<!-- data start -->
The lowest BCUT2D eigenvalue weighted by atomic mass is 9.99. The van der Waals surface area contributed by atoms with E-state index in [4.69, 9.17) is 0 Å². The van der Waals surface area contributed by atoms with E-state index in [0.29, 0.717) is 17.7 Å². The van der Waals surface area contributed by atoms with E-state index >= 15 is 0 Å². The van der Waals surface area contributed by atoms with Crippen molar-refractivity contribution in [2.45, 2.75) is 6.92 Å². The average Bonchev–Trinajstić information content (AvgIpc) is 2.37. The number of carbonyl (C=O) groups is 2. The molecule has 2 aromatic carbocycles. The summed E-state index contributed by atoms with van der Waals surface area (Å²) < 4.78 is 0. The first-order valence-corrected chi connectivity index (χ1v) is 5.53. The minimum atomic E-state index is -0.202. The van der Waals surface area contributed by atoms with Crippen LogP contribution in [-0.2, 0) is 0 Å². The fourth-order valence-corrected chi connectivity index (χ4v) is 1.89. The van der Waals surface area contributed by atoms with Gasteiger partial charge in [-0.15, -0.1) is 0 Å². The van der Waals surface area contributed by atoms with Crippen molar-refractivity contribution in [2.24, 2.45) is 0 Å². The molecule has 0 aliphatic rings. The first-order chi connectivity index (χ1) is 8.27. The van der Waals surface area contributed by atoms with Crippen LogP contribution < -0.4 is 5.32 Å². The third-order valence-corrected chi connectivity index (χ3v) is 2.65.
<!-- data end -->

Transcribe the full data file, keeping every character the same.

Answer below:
The lowest BCUT2D eigenvalue weighted by atomic mass is 9.99. The van der Waals surface area contributed by atoms with E-state index in [4.69, 9.17) is 0 Å². The van der Waals surface area contributed by atoms with E-state index in [0.29, 0.717) is 17.7 Å². The van der Waals surface area contributed by atoms with E-state index >= 15 is 0 Å². The van der Waals surface area contributed by atoms with Crippen molar-refractivity contribution in [2.45, 2.75) is 6.92 Å². The average Bonchev–Trinajstić information content (AvgIpc) is 2.37. The number of carbonyl (C=O) groups is 2. The molecule has 2 aromatic carbocycles. The summed E-state index contributed by atoms with van der Waals surface area (Å²) < 4.78 is 0. The first-order valence-corrected chi connectivity index (χ1v) is 5.53. The minimum atomic E-state index is -0.202. The van der Waals surface area contributed by atoms with Crippen LogP contribution in [-0.2, 0) is 0 Å². The fourth-order valence-corrected chi connectivity index (χ4v) is 1.89. The van der Waals surface area contributed by atoms with Gasteiger partial charge in [-0.15, -0.1) is 0 Å². The van der Waals surface area contributed by atoms with Crippen molar-refractivity contribution in [2.24, 2.45) is 0 Å². The molecule has 0 aliphatic rings. The first-order chi connectivity index (χ1) is 8.27. The van der Waals surface area contributed by atoms with Crippen LogP contribution < -0.4 is 5.32 Å². The third-order valence-corrected chi connectivity index (χ3v) is 2.65.